"We know that linear TV will die," said Sky TV head of strategy George MacFarlane during a presentation to media yesterday.
This statement carried an uncomfortable truth that broadcasters have skirted around in recent years, but MacFarlane presented it for what it is: a fact.
"Linear viewership is still enormous, but it's never going to be bigger than it was yesterday," he said.
"It's peaked and our job is to manage that transition. We're lucky because we've still got all these customers who watch linear content and they pay us handsomely for it. But we have a job to do in managing our client base toward a VOD [video-on-demand] world, where there might not be linear channels as you and I know them."
It's a job that Sky is taking seriously, with the company yesterday announcing a range of new initiatives designed to retain existing customers and attract those who have either jettisoned their subscriptions or never shown interest in obtaining one.
Over the next 12 months, Sky plans to launch an array of cheaper options designed specifically to appeal to younger users who have made the swiftest transition from linear television.
This includes the release of a new puck, similar to the Apple TV unit, that will give users access to Sky offerings such as FanPass and Neon.
Sky is yet to settle on the pricing model for the puck, but suggestions from the broadcaster yesterday were that it might involve selling the hardware at retail stores or offering it as part of a budget subscription deal, akin to the approach used for set-top boxes.
Users uninterested in having any hardware will also have a third option of accessing Sky content via an app on a mobile device or a tablet.
Sky has also suggested a drop in the price of Neon as well as the introduction of a lower priced mobile-only option.
This mobile-only option also comes with the promise of cheaper access to sports content.
"We're going to launch a sports-based product that's a lot cheaper than any product we've got in the market at the moment," MacFarlane said.
Asked whether he was concerned that customers might cast the content onto a bigger screen via tools such as Chromecast, MacFarlane said the service would be designed for mobile only.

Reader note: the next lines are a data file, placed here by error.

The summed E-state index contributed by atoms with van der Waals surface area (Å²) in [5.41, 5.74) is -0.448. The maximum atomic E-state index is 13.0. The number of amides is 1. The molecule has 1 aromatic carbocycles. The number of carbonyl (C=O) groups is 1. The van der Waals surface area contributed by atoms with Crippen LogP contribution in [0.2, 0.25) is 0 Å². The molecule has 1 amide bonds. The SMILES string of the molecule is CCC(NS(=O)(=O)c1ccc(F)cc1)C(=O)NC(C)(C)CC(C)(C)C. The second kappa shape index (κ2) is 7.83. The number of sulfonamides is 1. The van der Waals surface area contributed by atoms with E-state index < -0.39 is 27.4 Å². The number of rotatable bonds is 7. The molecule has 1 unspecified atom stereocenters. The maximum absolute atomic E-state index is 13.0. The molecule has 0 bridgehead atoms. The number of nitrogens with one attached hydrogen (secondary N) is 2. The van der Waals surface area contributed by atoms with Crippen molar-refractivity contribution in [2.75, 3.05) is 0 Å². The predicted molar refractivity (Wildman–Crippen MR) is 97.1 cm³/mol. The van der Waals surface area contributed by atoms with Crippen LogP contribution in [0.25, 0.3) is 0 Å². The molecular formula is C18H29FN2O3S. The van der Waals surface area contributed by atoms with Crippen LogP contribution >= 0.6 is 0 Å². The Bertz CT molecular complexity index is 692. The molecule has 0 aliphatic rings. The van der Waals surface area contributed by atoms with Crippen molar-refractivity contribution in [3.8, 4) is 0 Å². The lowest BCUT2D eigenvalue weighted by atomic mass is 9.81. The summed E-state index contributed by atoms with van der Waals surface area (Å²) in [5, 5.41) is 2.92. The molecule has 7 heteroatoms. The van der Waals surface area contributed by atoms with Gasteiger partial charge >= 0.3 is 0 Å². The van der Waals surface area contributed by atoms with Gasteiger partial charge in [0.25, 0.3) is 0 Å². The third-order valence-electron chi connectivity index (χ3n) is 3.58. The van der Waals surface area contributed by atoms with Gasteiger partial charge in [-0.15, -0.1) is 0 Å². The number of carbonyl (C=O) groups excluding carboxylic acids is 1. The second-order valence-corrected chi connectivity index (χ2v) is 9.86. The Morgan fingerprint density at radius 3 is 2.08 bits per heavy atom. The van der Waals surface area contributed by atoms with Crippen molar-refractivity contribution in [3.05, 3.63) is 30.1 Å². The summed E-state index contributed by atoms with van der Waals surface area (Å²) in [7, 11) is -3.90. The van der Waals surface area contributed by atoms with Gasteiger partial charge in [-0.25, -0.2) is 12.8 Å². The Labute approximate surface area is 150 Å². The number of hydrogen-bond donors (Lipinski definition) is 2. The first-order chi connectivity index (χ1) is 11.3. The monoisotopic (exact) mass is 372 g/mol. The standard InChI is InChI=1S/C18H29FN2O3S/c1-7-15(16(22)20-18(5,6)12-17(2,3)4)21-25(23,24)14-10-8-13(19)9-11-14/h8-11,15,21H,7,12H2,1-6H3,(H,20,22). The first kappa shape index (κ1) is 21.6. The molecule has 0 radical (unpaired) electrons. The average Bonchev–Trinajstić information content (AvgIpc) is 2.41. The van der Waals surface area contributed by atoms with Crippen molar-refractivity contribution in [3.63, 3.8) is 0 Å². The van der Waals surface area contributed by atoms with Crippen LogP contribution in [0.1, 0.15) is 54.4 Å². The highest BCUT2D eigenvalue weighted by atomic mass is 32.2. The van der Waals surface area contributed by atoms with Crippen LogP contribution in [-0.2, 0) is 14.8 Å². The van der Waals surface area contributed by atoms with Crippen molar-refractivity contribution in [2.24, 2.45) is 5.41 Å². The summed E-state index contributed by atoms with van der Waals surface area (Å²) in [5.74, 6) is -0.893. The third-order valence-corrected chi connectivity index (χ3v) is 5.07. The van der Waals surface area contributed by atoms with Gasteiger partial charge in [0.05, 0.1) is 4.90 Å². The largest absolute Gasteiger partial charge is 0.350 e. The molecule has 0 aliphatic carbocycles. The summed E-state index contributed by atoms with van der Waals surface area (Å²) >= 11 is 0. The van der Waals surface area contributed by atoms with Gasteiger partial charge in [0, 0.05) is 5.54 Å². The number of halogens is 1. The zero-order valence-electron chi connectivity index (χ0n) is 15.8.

"The Chromecast functionality will be switched off. And that's why we will do the lower price."
This service will build on the highlights app that Sky currently offers as part of its sport package.
While these initiatives are targeted at a younger audience that doesn't necessarily pay the bills for Sky, MacFarlane said it's essential to offer something for every member of the family.
"We want the family to get value, not just the person we identify as the heartland or the bill payer," he said.
"For every bill payer, there are often two or three other users in the home. One will be an adult but the other users are kids. That's what the highlight app is for as well as these new Sky Go products."
On the topic of the much-maligned SkyGo, the broadcaster has also updated this service by modernising the interface, adding 26 live channels, including entertainment content and offering catch-up content from more than 30 channels.
The appearance of the Sky interface accessed through the set-top box will also be updated, with the company doing away from the outdated menu for a digital structure more akin to that seen on the TVNZ app.
This move is well overdue. At a time when Sky's competitors have slick interfaces, featuring modern design and sharp imagery, Sky's current offering looks like a digital fossil, serving as an indication of what the world used to be like.
"There is a bit of catch-up to be done," conceded MacFarlane in admitting that the current aesthetics aren't exactly up to scratch. But he adds "winning doesn't just come from the tech" in that even the best interface in the world would fail if there wasn't anything to put in it.
Content, argues MacFarlane, is ultimately what determines success in this space.
Part of the reason why Sky suddenly sprang into action and playing tech catch-up is because the business has finally come to accept that its immediate future is as an independent company.
The failed merger essentially trapped Sky in a self-imposed limbo over the course of last year. It meant that Sky couldn't outlay a definitive strategy for the business, because it wasn't sure what the business would look like and what it would have to invest in.
It also meant Sky couldn't market or develop its brand story at a time when it was being lambasted across social and mainstream media for being a dinosaur lassoed to a legacy structure, which if it were tangible would resemble a set-top box and a satellite dish.
This is not to say that Sky is going to throw out the satellite dish and focus only on its digital offering. If anything, the satellite dish has become even more important following the failed merger.
"Satellite is something we can control," MacFarlane said. "We're not going to be a telco, and keeping satellite lets us stay in control regardless of that."
Sky's various issues aren't going to miraculously disappear overnight. But for the first time in a while, the company knows what it is and where it needs to go.